Writing a Personal Statement
Top tips for advising students
Extra-curricular is secondary. Remind students that Oxford’s admissions decisions are based on academic criteria, and excellence in an extra-curricular activity will not compensate for lower academic potential. Link any activities, hobbies or outside interests to the subject as much as possible and don’t write lists; choose what is included carefully.
Honesty is key! Each year a number of students still find themselves in the awkward situation of being asked about a book they said they read or a topic they said they were ‘passionate about’ in their personal statement but unfortunately they never managed to complete the book or perhaps were not so keen on the topic after all. The best advice to give students is that they need to remember that anything they include in their personal statement could be a talking point in the interview so they should only choose to mention books, or topics, they have definitely read, thought about and will feel comfortable talking about in depth.
Read aloud. Some students might find it easier if they imagine they are talking to a tutor across their desk. This is a good way for them to spot where their statement does not work well by reading it aloud. If possible, asking students to read each other’s statements in pairs and then asking them to note down the applicant’s key qualities that they picked up on is a useful exercise to get students to think about how they are selling their skills.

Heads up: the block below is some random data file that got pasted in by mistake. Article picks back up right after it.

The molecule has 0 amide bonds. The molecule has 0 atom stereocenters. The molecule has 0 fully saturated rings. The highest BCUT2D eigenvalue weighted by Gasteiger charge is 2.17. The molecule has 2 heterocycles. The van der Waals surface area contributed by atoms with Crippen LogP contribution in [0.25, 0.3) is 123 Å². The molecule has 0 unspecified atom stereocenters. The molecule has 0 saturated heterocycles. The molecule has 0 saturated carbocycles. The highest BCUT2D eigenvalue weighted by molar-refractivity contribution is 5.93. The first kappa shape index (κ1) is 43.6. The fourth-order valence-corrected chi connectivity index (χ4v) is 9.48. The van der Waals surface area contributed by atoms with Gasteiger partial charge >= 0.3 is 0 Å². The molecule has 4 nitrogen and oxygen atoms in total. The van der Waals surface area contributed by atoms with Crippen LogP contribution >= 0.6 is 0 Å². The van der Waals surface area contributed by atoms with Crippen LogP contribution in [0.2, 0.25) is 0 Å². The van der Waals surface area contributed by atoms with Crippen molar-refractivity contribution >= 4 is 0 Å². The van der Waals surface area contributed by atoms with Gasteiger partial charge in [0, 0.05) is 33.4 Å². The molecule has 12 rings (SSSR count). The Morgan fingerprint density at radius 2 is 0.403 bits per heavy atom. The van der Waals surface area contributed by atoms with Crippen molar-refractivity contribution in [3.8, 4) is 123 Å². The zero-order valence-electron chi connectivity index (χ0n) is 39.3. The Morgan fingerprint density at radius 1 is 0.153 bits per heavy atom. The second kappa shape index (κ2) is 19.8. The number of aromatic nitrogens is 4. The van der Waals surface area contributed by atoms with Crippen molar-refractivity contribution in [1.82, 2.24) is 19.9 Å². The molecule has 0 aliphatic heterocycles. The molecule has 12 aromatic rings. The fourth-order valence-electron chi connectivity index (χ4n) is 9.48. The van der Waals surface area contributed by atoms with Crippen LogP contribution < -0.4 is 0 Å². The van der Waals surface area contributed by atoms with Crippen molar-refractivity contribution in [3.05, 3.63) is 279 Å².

Mind Map. Many students find just starting the first paragraph the trickiest part of writing their personal statement. Creating a mind map of all their reasons for choosing the course, their skills, achievements and relevant extra-curricular activities could be a helpful start and a good self-esteem exercise.
Read the last paragraph first. Often the first half of the personal statement is the section that is re-drafted and considered more carefully. If you ask the student to read their statement backwards (from the last paragraph to the first) they may pick up on some of those obvious errors and hopefully it will draw closer attention to the content and style of the second half of their statement.
Limited space. Don’t forget, students can only enter up to 4,000 characters (this includes spaces) or 47 lines of text (this includes blank lines) in their personal statement. UCAS recommend that students prepare their personal statement offline using a word-processing package and copy and paste it into the Apply system to prevent any issues with time-out (Apply will time-out after 35 minutes of inactivity).
Keep a notebook with you. It can be difficult for students to remember, when required, all those things that they wanted to put in their personal statement about their interests in the course and the wider reading they have done. Writing down anything relevant that comes to mind or remembering any books, programmes, public lectures or even conversations that inspired them about their subject leading up to their application is helpful. This is a useful way for students starting Year 12 / Lower Sixth (or equivalent) to think early about their subject motivation and the value of wider reading.